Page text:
Electric cars are selling better and better. Before making any decision, you should consider the right shipping option. Find out how to install them.
Electric cars run without any local emissions and are filled with electricity from the socket. Only: if you update the battery in the household socket, you have to be patient. Charging often takes hours, so overnight is recommended. So a wall box can be a good alternative.
Who is suitable for a wall box?
Wall boxes make sense for hy- plug-in owners.
Bridge cars and electronic cars that have a garage or a private parking place with electricity. “By using the wall box, the owner of the e-car increases the comfort of operation. He gets into a fully charged car every morning,” says Christian Forster, e-mobility expert at Tov Nord.
What are the advantages of a wall charger?
Wall boxes greatly speed up the shipping process. For comparison: For example, with 2.7 kilowatt-hours (kWh) and ten amperes tuned in, it takes more than ten hours to fill a 30-kilowatt-hour battery. “They are specifically designed for high DC,” says Matt-
Theias Vogt on the wall boxes. Vogt Shipping Expert
Infrastructure at the ADAC Technical Center in Landsberg am Lech. Modern systems communicate not only with the car, but also with the network operator. For example, peak charging should be avoided when there is a risk of overloading the power grid. Plus, according to TÜV, charging via a wall box is safer than charging via a home socket.
Why can charging from a household socket become dangerous?
The long charging time always puts pressure on the local power grid. “High current flows for a long time through an electrical system that is not designed for this purpose,” explains Oliver Fox, owner of a company specializing in electronic mobility in Siegburg, near Bonn. Overloading can cause a short circuit or even a fire.
What performance should a charging box have?
Experts recommend an 11 kW system that can charge the battery in three stages. “Wall boxes with a charging capacity of 11 kilowatts fully charge the vast majority of batteries overnight,” Fuchs says. Usually three kilowatts is enough to refuel the daily electricity needs of an electric car overnight. Customers can also choose 22 kW boxes, but they are more expensive and damage the battery more quickly due to the higher charging speed. Wall boxes of 3.6 kW are also available.
Does every wall box fit every electronic car?
Basically yes. However, potential buyers should pay attention to the onboard charger available in the e-car. “Depending on the vehicle, the battery is charged only in one stage,” says TÜV expert Christian Forster – which lengthens the charging process. Thus, more modern electronic cars incorporate two- or three-phase chargers on board. Plug types are now unproblematic, and the confusion of days past has largely been resolved: in Europe, wall boxes were fitted with a Type 2 plug as standard, also known as a Mennekes plug.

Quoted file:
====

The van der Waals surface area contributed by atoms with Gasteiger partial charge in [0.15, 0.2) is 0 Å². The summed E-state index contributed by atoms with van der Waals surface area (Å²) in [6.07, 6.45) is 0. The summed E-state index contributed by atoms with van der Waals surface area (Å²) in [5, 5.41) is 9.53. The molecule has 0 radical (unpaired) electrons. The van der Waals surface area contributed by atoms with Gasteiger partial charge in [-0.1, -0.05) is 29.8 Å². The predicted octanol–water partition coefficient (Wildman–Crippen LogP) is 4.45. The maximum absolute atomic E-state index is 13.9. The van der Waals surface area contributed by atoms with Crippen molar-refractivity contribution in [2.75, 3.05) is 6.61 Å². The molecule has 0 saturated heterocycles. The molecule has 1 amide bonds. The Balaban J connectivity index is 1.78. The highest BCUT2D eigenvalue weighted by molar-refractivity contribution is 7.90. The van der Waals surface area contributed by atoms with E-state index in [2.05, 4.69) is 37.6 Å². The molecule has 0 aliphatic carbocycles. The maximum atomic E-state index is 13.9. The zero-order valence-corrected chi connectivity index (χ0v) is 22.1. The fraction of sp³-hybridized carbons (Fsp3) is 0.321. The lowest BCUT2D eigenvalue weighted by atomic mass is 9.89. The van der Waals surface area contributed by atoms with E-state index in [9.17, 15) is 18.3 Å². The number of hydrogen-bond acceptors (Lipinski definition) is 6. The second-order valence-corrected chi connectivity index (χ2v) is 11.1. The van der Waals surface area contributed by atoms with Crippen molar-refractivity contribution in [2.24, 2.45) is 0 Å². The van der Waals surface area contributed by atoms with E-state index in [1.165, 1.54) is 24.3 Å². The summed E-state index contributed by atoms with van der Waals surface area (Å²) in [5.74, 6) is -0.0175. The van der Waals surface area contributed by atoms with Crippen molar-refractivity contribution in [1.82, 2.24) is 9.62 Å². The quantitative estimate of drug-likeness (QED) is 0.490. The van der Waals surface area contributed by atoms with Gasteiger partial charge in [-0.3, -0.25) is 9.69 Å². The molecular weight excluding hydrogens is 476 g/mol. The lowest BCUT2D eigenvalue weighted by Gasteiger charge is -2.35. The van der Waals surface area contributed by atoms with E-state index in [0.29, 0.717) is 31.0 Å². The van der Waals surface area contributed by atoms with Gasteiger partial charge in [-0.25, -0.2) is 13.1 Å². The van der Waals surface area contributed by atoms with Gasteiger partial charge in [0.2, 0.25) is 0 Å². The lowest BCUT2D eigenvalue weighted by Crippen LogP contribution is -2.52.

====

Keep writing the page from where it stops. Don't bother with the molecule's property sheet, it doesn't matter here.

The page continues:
You need to invest around 400 euros to buy simple hardware, but you can also spend up to about 2500 euros. In addition to this, electricity installation costs
trofachbetrieb: if you only have a charging station connected to a three-phase connection, you have to add a few hundred euros. If the entire home connection had to be rewired, the installation alone could cost several thousand euros. However, charging points of 900 euros each can be supported by the country.
What should electric vehicle drivers consider when buying a wall charger?
Before buying, interested parties should clarify how much charging power the wallbox should have, where to install it and whether the installation is possible. The choice of the right wall box depends on the individual situation and wishes, so some models can be controlled via a smartphone application. According to Matthias Vogt, charging points of up to 11 kW must only be reported and not subject to approval – reducing bureaucratic effort.
Where should the wallbox be installed?
Best in the garage or garage. If installed outside, the wall box should be protected from wind and weather and not exposed to direct sunlight. “In extreme temperatures, this can reduce charge capacity,” the ADAC technician Vogt explains. Also important: With the box’s charging cable, you should be able to easily access the car’s charging socket. And you should make time: according to Engineer Fox, preparation and installation may take several months.
Can anyone simply install a wall box?
Individuals and businesses can have a wall device installed on their property. In the case of joint ownership, the consent of the other owners is required. According to the Home Ownership Act (WEG), apartment complex owners can claim to be allowed to build a charging station for their electric vehicles, even against the will of the co-owners (Article 20 Paragraph 2 WEG). Tenants can have a wall box installed with the consent of the landlord.